Ohio Hospital May Be Held Vicariously Liable For Negligent Act By Contract Nurse
An Ohio Court of Appeals held that a hospital may be vicariously liable for the alleged negligent acts of a nurse, despite the expiration of the statute of limitations for a direct action against the nurse. Van Doros v. Marymount Hosp., Inc., 2007-Ohio-1140, 2007 WL 764728 (Cuyahoga Cty. March 15, 2007).
In Van Doros, Kathy Van Doros, the executrix of the estate of Donald Miller, filed an action against the nurse, Thomas Madej, Marymount Hospital, and the nurse’s employer, Firstat Nursing Services. Van Doros alleged that the defendants negligently caused Miller’s death when Miller died in the hospital with a low blood oxygen level. Madej was directly employed by Firstat, but was working at Marymount because of a staffing agreement between Marymount and Firstat. The trial court dismissed the action based on the Ohio Supreme Court’s decision in Comer v. Risko, 106 Ohio St.3d 185 (2005). The Comer decision precluded a hospital from being held vicariously liable for medical malpractice if the attending physician could not be held primarily liable for malpractice. The physicians in Comer could not be held primarily liable because the statute of limitations had expired. Absent the physician’s primary liability, liability could not flow through the physicians to the hospital, the Ohio Supreme Court found.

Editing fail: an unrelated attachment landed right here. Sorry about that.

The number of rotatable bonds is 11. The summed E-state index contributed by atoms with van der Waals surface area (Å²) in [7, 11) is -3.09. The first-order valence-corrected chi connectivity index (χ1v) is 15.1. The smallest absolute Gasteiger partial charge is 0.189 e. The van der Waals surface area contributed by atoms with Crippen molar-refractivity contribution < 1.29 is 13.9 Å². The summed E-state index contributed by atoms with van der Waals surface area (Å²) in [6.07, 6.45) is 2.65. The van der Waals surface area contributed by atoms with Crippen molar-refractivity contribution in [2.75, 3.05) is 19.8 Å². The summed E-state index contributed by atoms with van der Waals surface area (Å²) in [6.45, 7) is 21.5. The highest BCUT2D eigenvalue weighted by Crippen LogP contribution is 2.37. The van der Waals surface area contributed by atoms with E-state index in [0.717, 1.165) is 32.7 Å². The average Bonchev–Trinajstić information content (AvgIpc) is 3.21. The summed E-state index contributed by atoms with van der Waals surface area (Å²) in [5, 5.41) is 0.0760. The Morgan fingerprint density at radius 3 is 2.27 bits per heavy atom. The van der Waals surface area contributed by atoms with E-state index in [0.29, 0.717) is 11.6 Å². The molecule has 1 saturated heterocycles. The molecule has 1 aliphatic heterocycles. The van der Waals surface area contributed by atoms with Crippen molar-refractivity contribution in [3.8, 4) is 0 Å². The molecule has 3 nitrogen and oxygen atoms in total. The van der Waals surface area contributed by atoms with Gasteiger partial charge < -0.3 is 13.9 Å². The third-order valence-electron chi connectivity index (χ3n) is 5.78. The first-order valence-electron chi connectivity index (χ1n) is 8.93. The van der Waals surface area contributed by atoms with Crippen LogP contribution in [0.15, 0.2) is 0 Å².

In Van Doros, the Court of Appeals reversed and remanded the trial court’s decision, finding the Comer decision inapplicable because it addressed the liability of physicians, not nurses. The court distinguished physicians from nurses in the context of vicarious liability by reasoning that “physicians essentially serve as independent contractors, retaining primary control over their own actions and practices within a hospital setting,” while “[n]urses are subject to the control of the hospital, they are not free to choose their own patients, and patients are not free to choose their nurses.” The court found these distinctions held true whether or not the hospital directly employed the nurse, or, as in this case, the nurse worked at the hospital via a staffing contract with a third party.
Hospitals should take notice that the Comer decision protects hospitals when a physician is not primarily liable. However, a hospital can still be liable for the acts of its nurses even if an individual nurse is not primarily liable.